Residents of Kemper County suspected that Mississippi Power Co.'s lignite electric generating station would not be ready by spring 2014 despite the busy pace of construction activity at the site.
Photo by Trip Burns
Residents of Kemper County suspected, and now Mississippi Power is confirming, that the utility's 582-megawatt power plant will not be complete by May 2014. As a result, the unit of Atlanta-based Southern Co. will have to repay $133 million in federal tax credits it received with the condition of meeting the May deadline.
On a recent visit to Kemper County, residents of the rural county who live close to the plant reported a noted uptick in construction activity in recent months, presumably because Mississippi Power was trying to meet the deadline.
"You can hear the plant every day and every night," Kenny Miles, a local business owner who rents several properties to construction workers at the plant, located about near DeKalb, told the Jackson Free Press last week.
Mississippi Power President Ed Holland warned of possible delays in a recent interview with The Associated Press.
Mississippi Power Co. said that even though the Kemper power plant won't be finished by the original May 2014 deadline, it would start service sometime later that year. In a stock filing, Mississippi Power says there could be further cost overruns at the $4.75 billion project, which includes a power plant, a lignite mine and pipelines. Southern Co. has already written off $990 million in costs, but says the tax credit repayment announced Wednesday would not cause another direct charge against profits.
The company said it could seek to recover additional interest costs from ratepayers, but that would have to be approved by the Mississippi Public Service Commission.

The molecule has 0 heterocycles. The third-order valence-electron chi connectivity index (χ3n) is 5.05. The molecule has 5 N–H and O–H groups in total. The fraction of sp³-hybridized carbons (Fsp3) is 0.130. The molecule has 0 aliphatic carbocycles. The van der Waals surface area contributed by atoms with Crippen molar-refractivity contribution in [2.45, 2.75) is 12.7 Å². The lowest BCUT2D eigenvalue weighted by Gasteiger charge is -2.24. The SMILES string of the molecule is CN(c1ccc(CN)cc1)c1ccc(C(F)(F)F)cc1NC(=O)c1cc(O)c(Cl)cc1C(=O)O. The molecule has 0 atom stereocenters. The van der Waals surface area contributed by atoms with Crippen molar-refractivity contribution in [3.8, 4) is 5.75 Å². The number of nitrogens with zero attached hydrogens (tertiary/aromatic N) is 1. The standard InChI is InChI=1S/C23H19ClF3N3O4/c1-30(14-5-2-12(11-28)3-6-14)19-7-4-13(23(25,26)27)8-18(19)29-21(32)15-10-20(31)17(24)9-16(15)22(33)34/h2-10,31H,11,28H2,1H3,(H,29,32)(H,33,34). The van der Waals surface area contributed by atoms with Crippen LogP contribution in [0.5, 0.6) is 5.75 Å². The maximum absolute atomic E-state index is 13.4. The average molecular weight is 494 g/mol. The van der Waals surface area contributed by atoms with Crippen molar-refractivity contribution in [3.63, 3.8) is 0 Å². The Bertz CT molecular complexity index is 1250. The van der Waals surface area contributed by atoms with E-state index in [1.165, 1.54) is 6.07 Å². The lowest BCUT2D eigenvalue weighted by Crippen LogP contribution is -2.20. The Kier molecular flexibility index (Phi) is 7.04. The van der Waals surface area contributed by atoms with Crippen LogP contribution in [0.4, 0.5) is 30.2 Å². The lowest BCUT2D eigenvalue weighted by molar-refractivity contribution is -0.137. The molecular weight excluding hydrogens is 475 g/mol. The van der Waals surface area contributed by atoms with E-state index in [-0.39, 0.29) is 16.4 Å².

Under construction since December 2010, the Kemper project has been plagued with delays and cost overruns that have pushed the final price tag well over the original early estimates of about $2 billion. Currently, the Mississippi State Supreme Court is considering questioning the constitutionality of the Baseload Act, which the state Legislature passed in 2008 and lets Mississippi Power increase rates before construction on Kemper is finished.
Jennifer, a former federal-government worker who lives near the power-plant construction site, also questioned the Baseload Act's fairness.
"You're forcing people to pay for something they're not receiving any benefit (in) the poorest state in the nation where people are deciding, 'Do I buy medicine or do I pay my electric bill?' I just don't see how that's looking out for Mississippi," said Jennifer, who asked that her last name not be published.
Spokeswoman Amoi Geter declined to tell the Associated Press how the company might seek repayment. In a January settlement with the PSC, Mississippi Power agreed to recover most of the interest charges from money it borrowed to build the plant through the sale of up to $1 billion in bonds. Ratepayers would repay the principal and interest on those bonds, but the company wouldn't make any profit.
Under the settlement, Mississippi ratepayers would also pay $2.4 billion of the plant's price. The PSC voted 2-1 to approve a 15 percent rate increase to start paying off the plant's debt even before it begins operations, followed by an additional 3 percent increase in 2014. Mississippi Power has said it's likely in 2014 to seek an additional increase of at least 4 percent over 20 years to pay off the bonds.
Mississippi Power received tax credits in 2009 to encourage it to build a coal-fueled power plant emitting less carbon dioxide. The company blames its inability to meet the five-year deadline on rainy weather and additional work that became necessary. The company started building the plant before it completed the design, made changes along the way, and added workers to try to make up lost time. But with 6,000 workers on the site, Holland has said things are so congested that it can be hard to squeeze workers into the same spaces, meaning the productivity of additional workers is reduced.
Northern District Commissioner Brandon Presley said meeting the deadline for the tax credits was part of the political push to get the plant approved by the PSC in 2010.
"This was part of the rush to get Kemper shoved through," said Presley to the AP. Presley has consistently opposed the plant.
Monitors employed by the Public Service Commission had warned work was behind in recent months.
"For a project this size, it's not unusual or surprising to me that there's a delay in the completion date," recently appointed District Commissioner Steve Renfroe told the AP. Renfroe is a former employee of Chevron Corp.'s massive refinery in Pascagoula.
The Associated Press contributed to this story.